People who tend to pathologize or essentialize using astrology usually have very little knowledge of it. The problem seems to stem from astrology being so vast. You have a massive amount of information (or so it seems at first, but really, you’ve barely scratched the surface). This is where people can get led astray. This is the downside of the digital age, with astrology apps and memes. It plays off of stereotypes and the assumption that we are simple, and that relationships are simple.
There’s a level upon which gross generalizations are fine. But that level is at the very first step, it’s the doorway. Once you cross into the door, it becomes really problematic really quickly, and it can lead to deeply held beliefs that are internalized or projected out — or both — that are profoundly harmful and have unintended consequences.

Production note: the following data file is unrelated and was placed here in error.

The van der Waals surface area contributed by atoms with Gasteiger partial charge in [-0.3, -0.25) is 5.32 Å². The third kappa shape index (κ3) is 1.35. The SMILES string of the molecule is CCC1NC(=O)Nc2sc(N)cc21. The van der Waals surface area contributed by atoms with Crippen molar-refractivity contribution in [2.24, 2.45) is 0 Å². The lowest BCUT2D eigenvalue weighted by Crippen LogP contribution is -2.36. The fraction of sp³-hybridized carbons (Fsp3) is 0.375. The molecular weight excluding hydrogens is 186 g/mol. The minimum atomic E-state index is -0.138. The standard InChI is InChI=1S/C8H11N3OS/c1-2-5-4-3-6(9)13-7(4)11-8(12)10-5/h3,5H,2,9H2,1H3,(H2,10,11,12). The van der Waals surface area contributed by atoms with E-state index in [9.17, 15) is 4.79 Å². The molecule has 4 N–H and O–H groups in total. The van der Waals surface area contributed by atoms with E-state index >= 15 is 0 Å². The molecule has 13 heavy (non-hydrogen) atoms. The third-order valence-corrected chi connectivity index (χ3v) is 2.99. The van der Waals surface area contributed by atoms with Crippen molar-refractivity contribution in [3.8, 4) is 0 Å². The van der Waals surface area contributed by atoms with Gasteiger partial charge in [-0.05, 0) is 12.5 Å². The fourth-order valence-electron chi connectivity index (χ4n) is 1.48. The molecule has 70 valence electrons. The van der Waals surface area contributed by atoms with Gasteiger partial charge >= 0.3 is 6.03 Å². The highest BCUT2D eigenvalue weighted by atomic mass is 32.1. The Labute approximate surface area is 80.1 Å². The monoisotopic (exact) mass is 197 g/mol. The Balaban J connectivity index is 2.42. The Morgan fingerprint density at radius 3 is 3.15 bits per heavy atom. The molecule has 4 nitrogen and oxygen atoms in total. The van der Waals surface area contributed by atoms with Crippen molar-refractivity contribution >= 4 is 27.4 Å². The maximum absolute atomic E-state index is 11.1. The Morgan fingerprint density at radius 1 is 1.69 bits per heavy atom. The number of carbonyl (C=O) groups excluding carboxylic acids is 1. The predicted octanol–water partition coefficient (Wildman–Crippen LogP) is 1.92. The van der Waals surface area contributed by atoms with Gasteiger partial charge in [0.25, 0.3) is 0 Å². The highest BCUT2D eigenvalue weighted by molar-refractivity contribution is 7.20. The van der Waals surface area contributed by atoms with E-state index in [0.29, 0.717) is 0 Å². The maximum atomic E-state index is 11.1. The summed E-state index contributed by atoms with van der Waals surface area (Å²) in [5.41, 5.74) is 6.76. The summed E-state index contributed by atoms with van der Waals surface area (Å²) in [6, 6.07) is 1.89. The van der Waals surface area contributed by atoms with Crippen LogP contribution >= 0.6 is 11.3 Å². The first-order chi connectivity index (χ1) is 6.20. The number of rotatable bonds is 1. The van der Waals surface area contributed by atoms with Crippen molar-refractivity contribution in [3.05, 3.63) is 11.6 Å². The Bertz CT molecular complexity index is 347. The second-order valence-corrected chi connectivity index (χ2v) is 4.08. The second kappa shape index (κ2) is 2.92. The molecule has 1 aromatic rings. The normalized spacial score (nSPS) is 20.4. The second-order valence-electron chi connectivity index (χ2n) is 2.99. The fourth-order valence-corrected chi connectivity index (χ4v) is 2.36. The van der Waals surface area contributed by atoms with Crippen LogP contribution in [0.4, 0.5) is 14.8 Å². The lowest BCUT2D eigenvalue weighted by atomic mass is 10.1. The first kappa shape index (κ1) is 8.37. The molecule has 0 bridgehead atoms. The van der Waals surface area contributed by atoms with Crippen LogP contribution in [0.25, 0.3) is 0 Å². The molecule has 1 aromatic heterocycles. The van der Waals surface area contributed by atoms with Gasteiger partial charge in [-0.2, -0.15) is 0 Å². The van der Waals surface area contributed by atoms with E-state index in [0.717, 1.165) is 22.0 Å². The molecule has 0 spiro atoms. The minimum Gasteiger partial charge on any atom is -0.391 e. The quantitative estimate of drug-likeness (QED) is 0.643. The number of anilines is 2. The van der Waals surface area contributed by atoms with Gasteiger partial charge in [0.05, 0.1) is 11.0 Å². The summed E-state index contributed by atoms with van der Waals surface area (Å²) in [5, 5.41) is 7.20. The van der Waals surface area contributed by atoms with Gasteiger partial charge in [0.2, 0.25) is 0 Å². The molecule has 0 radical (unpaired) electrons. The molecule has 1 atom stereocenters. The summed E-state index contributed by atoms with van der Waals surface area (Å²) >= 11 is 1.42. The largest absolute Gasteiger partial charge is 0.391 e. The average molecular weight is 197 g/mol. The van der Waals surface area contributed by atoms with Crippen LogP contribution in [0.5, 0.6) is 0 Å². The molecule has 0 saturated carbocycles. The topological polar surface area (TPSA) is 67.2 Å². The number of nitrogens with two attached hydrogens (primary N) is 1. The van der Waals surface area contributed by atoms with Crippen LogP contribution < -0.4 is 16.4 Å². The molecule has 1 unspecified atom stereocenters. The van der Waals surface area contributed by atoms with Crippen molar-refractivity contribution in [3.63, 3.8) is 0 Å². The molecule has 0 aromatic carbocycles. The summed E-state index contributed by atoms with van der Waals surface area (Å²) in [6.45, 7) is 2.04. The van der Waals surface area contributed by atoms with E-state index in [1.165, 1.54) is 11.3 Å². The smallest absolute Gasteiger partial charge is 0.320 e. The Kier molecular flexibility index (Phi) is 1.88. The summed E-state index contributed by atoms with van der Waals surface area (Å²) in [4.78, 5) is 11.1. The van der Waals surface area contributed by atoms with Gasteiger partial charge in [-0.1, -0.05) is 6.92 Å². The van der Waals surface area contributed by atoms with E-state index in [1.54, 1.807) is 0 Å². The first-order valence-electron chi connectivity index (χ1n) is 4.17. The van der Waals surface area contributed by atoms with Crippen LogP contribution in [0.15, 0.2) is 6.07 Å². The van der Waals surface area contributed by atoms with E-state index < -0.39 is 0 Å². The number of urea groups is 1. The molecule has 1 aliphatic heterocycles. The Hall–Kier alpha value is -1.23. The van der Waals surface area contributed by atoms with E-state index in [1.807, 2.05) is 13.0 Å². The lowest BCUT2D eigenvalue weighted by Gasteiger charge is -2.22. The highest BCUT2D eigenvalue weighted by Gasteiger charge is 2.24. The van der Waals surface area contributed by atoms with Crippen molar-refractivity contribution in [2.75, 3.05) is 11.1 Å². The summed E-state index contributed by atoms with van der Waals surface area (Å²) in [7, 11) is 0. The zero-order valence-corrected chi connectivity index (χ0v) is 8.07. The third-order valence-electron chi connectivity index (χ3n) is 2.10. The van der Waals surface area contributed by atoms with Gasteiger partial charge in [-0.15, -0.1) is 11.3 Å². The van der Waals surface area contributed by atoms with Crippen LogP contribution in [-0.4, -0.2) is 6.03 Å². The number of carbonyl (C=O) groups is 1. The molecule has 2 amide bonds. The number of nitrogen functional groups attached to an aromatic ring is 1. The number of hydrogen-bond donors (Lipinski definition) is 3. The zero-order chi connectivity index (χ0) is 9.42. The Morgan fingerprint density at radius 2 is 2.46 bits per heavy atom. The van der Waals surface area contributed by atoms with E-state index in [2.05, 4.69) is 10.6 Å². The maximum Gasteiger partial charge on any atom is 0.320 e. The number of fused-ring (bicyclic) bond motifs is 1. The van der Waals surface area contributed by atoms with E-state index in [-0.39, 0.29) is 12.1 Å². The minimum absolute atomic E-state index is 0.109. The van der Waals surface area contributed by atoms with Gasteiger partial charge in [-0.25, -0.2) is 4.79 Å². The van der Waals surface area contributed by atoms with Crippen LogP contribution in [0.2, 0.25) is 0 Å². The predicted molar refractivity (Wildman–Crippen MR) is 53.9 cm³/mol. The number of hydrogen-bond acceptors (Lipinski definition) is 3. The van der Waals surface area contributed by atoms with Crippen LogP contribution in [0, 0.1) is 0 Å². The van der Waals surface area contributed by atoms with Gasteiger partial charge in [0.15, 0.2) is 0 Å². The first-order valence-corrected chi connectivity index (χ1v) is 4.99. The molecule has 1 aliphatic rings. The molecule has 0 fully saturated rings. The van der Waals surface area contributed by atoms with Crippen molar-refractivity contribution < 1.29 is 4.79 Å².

As a very 12th-house person, and an astrologer of many years. I’m really passionate about unintended consequences, because any consulting astrologer will tell you that most people come to your office because they’re dealing with the unintended consequences of choices that they made without realizing they made them, or without thinking through those consequences. That’s just being a human. It’s not a criticism of any person. It’s the journey.
So for me, there’s no merit in essentialism, stereotyping, pathologizing. I do understand that it’s fun for people. And it’s like a gateway drug. And so I’m not trying to make anyone feel bad by saying that — but I do. I’m, I’ve committed my whole life to astrology, and I have a deep investment in protecting its integrity. So it’s hard to not get really intense about this.
JZ: In your practice, you’re asking people — whether that’s your clients or your students or just your public — to take radical (as in rooted in the chart!) responsibility for themselves?